Big cuts in the £170 billion-a-year ($370 billion) social security budget will be sought by the British Government as it launches a fundamental review of all public spending to reduce the country's £156 billion deficit.

Universal handouts such as child benefit could be means-tested for the first time and halted for the middle classes and the rich. The review is expected to consider the level and scope of benefits for the jobless, sick and disabled - including the option of freezing them temporarily.

Such moves would be controversial and would call into question the Liberal-Conservative coalition's promises to protect the poor and most vulnerable in society, and could anger many people who voted Liberal Democrat in last month's election.

In another blow to middle-income families, former Prime Minister Gordon Brown's £23.6 billion tax credits scheme will be pared back.

Benefits, tax credits and the generous pensions paid to public service workers were the three areas targeted for cuts in a Treasury document giving the first clues as to where the axe could fall.

George Osborne, the Chancellor of the Exchequer, warned yesterday that departments other than health and international development whose budgets are not ring-fenced could be cut by up to 20 per cent.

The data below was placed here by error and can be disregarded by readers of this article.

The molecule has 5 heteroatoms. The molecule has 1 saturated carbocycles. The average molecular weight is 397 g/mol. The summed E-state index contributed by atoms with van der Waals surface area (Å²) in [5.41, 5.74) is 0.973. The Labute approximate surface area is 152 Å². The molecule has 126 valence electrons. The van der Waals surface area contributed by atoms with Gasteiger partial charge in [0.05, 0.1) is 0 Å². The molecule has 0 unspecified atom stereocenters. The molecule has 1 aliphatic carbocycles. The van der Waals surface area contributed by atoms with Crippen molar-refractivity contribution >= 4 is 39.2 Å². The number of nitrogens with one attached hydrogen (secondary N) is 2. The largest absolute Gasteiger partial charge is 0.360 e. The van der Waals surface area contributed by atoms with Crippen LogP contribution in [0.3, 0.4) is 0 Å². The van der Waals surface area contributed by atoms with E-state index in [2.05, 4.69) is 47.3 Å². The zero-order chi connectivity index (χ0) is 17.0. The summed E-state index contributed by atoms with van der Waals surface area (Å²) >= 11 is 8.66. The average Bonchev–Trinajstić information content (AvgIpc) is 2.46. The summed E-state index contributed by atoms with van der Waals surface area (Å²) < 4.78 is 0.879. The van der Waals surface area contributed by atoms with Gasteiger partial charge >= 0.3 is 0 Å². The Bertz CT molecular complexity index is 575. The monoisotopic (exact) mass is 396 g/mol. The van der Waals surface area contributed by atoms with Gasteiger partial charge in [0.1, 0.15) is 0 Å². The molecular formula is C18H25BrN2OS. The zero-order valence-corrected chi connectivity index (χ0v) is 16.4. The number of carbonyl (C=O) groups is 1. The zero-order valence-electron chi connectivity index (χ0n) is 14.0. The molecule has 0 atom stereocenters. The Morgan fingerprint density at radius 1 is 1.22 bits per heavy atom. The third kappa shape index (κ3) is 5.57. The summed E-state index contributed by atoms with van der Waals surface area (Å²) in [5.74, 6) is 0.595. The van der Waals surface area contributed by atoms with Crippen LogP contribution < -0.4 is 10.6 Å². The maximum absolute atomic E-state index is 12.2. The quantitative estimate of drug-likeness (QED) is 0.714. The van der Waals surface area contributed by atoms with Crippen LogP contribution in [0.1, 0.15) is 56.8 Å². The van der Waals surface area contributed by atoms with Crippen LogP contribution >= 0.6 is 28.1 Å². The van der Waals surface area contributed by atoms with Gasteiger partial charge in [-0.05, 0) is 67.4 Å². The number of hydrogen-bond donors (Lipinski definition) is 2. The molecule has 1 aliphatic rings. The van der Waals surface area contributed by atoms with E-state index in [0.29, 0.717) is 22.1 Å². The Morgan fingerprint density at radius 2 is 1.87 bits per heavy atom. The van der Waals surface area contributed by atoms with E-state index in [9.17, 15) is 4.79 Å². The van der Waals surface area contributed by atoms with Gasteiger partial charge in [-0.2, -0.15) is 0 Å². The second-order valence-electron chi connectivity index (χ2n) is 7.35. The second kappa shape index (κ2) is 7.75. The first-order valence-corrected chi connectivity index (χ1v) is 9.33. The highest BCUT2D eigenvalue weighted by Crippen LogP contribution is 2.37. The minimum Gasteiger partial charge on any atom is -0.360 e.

To give Cabinet ministers an incentive to provide "more for less", he said those who settled their budgets quickly with a new "star chamber" of senior ministers could join the group and sit in judgment on colleagues who were dragging their feet.

A "brains trust" of civil servants and outside experts will draw up innovative ideas to cut public spending. Labour's targets will be replaced by business plans for all Whitehall departments, who will have to ask whether all their functions are essential, whether they could be targeted to those most in need or whether they could be provided by the private sector, voluntary groups or citizens themselves.

Osborne, who refused to rule out means-testing child benefit, said: "This is the great national challenge of our generation: after years of waste, debt and irresponsibility, to get Britain to live within its means."

The Chancellor was silent on tax rises yesterday but intends they will meet about 20 per cent of his deficit reduction plan, with 80 per cent coming from spending cuts.

Some tax increases and the size of the public spending cake for the next four years will be announced in the Budget on June 22.

The pressure for deep cuts is expected to intensify on Tuesday when the independent Office for Budget Responsibility is likely to downgrade the former Chancellor Alistair Darling's forecast that the economy will grow 3 per cent next year.

Frank Dobson, a former Labour Health Secretary, claimed the coalition was "positively drooling at the prospect of slashing public services". He added: "Cutting pay and pensions and slashing public services won't narrow the inequality gap - it will widen it."